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America Is 'Committed to' Taking in More Syrian Refugees, According to John Kerry

The US Secretary of State joined other world leaders in pledging assistance to refugees — but he gave no specifics on how many refugees would be accepted, or when.
Photo by Matt Slocum/AP

Read more about the international migrant crisis in VICE News' blog 'Open Water.'

Warning: Graphic photos below

US Secretary of State John Kerry said on Wednesday that the United States was "committed to" taking in more of the Syrian refugees fleeing the ongoing civil war in their country.

Kerry spoke to reporters after discussing the migrant crisis in Europe with lawmakers on Capitol Hill. However, he did not elaborate on how many refugees would be accepted or when. Since the start of the civil war in Syria, the United States has taken in about 1,500 refugees, with 300 more expected to clear by October according to the State Department.


The growing plight of refugees escaping conflicts in the Middle East, Africa, and elsewhere has received renewed focus in recent weeks, as videos and photos of the dead or fleeing have gained international attention.

Related: How a Single Photograph May Be Changing the Way the World Thinks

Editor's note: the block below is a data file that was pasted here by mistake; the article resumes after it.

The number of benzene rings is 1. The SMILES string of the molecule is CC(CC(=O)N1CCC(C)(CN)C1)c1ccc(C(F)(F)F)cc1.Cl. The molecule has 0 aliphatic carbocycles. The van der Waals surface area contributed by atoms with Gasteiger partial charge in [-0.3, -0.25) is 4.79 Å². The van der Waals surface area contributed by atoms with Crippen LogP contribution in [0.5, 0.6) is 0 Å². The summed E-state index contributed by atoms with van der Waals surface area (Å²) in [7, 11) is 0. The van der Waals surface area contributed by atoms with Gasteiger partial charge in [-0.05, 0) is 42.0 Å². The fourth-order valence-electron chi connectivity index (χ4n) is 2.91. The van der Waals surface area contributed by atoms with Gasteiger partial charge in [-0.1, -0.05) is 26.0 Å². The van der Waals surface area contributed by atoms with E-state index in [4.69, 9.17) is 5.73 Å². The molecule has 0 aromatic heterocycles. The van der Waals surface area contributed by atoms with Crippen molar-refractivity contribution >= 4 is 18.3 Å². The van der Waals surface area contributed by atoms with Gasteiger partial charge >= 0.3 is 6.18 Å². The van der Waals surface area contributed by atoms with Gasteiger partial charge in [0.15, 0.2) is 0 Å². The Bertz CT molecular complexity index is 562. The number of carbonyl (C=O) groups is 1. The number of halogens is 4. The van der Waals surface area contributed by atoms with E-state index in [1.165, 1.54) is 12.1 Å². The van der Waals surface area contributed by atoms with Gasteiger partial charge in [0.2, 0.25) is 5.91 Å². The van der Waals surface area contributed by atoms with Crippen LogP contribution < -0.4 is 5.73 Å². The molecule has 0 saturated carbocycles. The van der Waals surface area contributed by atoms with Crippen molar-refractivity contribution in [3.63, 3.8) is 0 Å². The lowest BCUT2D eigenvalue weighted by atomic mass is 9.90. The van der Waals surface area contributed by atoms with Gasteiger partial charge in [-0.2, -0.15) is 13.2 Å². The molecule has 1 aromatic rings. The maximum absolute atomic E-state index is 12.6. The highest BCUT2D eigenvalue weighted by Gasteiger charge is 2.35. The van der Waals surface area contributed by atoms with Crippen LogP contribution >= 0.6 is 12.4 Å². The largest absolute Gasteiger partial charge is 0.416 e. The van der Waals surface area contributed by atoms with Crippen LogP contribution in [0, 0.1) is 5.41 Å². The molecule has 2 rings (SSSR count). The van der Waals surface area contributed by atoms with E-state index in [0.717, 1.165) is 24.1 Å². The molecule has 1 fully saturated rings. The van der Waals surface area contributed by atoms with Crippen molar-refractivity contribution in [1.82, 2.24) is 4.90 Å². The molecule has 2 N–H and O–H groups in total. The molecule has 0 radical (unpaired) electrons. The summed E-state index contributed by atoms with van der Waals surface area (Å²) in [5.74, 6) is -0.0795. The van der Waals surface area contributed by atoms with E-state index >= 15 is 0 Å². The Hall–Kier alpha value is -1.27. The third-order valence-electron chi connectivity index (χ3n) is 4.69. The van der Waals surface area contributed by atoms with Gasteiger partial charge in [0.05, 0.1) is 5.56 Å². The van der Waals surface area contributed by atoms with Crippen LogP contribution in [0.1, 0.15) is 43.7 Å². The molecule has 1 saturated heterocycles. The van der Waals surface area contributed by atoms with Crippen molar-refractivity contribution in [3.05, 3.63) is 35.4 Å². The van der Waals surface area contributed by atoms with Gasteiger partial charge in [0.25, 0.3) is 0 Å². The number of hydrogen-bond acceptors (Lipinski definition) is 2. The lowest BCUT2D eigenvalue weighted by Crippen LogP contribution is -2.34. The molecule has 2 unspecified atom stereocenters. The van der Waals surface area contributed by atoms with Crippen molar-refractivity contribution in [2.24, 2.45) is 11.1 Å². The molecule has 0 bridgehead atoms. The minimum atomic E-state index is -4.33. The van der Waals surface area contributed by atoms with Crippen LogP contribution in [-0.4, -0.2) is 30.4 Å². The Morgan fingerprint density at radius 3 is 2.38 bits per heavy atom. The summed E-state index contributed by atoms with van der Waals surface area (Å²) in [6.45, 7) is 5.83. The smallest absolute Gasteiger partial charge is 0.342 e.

Each year, hundreds of thousands of refugees and migrants cross the Mediterranean, often in dangerous conditions and unseaworthy vessels. In the last six months, nearly 137,000 people have attempted the journey; about 2,300 have died. Photos of a drowned 3-year-old Syrian boy of Kurdish descent named Aylan Kurdi provoked worldwide outrage and protests last week, forcing some European and wealthier nations to re-examine their migrant quotas. The government responses have varied.

Drowned — Peter Bouckaert (@bouckap)September 2, 2015

Germany said it could take in a further 500,000 Syrian refugees this week, while the UK said it would accept 20,000 more refugees before the end of 2015. Meanwhile, Australia announced Wednesday it will accept 12,000 refugees from Syria on top of its current humanitarian intake quota.

At least 850,000 people are expected to cross the Mediterranean seeking refuge in Europe this year and next, the United Nations said on Tuesday. The UN refugee agency UNHCR called for more cohesive asylum policies to deal with the growing numbers.